Artist conveys Iceland's connection to her 'Inner' self

February 26, 1994|By John Dorsey | John Dorsey,Sun Art Critic

New York-based conceptual artist Roni Horn, best known for her installations, in recent years has also published books based on the trips she's made to Iceland since 1975. These books, together with a set of drawings she made in Iceland a dozen years ago, form a small but effective exhibit called "Roni Horn: Inner Geography" at the Baltimore Museum of Art.

Horn obviously has a deep and abiding sense of identity with Iceland, an island country whose treeless, icy landscape is covered with lava from still-active volcanoes. But in her works related to this land, which include photographs and a series of brief essays, she does not attempt to persuade.

Rather, she simply presents.

"Bluff Life," the first of four books included in the ongoing series, reproduces a set of 13 crayon, graphite and watercolor drawings the artist made during a stay at a remote lighthouse in 1982. The exhibit includes both the book and the original drawings. These little works are completely abstract, yet they do convey a sense of response to place, especially to light and to the relationships -- between stillness and motion in the interactions of land, water and air.

In subsequent volumes -- "Folds," "Lava" and "Pooling Waters" -- Horn records in photographs selected aspects of her surroundings: the irregular circles of sheepfolds that punctuate the landscape; the often fragile-looking and very beautiful textures of rocks made of lava; and the country's many pools of naturally hot water.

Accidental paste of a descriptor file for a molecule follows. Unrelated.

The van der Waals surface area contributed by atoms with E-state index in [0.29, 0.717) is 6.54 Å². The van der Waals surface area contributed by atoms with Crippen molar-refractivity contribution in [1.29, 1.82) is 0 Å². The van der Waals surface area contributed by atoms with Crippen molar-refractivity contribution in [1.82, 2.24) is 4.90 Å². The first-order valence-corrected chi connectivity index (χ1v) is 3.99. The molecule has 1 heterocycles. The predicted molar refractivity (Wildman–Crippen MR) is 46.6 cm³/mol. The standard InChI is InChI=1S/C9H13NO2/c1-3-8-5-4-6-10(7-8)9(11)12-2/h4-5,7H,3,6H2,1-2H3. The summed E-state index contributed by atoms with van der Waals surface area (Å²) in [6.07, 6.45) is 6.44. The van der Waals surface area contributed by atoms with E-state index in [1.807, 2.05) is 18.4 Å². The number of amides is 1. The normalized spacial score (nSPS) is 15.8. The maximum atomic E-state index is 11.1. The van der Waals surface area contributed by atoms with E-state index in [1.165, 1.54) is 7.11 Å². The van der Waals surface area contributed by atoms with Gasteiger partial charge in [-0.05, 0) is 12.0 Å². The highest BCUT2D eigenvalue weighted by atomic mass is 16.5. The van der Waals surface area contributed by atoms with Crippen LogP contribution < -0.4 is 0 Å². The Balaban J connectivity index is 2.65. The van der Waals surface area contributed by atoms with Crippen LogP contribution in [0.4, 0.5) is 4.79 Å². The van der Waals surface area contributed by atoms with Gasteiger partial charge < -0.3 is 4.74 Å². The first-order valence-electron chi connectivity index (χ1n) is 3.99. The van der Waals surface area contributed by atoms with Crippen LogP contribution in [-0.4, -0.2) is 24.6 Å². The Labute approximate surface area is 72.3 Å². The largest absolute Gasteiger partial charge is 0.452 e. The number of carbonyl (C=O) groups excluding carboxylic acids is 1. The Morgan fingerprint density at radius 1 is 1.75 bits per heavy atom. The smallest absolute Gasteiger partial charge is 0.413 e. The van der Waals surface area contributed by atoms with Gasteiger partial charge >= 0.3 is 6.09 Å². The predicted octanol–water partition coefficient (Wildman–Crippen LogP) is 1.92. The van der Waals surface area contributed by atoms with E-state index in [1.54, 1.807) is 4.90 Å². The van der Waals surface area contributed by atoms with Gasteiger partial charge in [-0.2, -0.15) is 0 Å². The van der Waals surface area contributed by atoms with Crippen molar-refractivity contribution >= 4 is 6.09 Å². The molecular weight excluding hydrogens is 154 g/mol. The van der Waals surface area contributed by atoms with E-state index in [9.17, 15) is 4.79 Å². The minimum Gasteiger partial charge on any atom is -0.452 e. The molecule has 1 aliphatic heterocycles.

And there are the essays, in which Horn records both experiences and ruminations on experiences, in simple and frequently quite powerful language.

Horn's work has often had to do with perception -- how we perceive things, and how our perception of things changes as our relationship to them changes. In these words and images, she presents bits and pieces of her perceptions of Iceland. They don't mean much at first, but gradually you come to a kind of

understanding -- not of Iceland, or of Horn, but of the relationship between the two. The show offers a quiet kind of experience, but one that builds, until ultimately you feel fulfilled by it.

ART REVIEW

What: "Roni Horn: Inner Geography"

Where: The Baltimore Museum of Art, Art Museum Drive

When: 10 a.m. to 4 p.m. Wednesdays through Fridays, 11 a.m. to 6 p.m. Saturdays and Sundays, through April 17

Admission: $5.50 adults, $3.50 seniors and students, $1.50 ages 7 to 18, free on Thursdays

Call: (410) 396-7100

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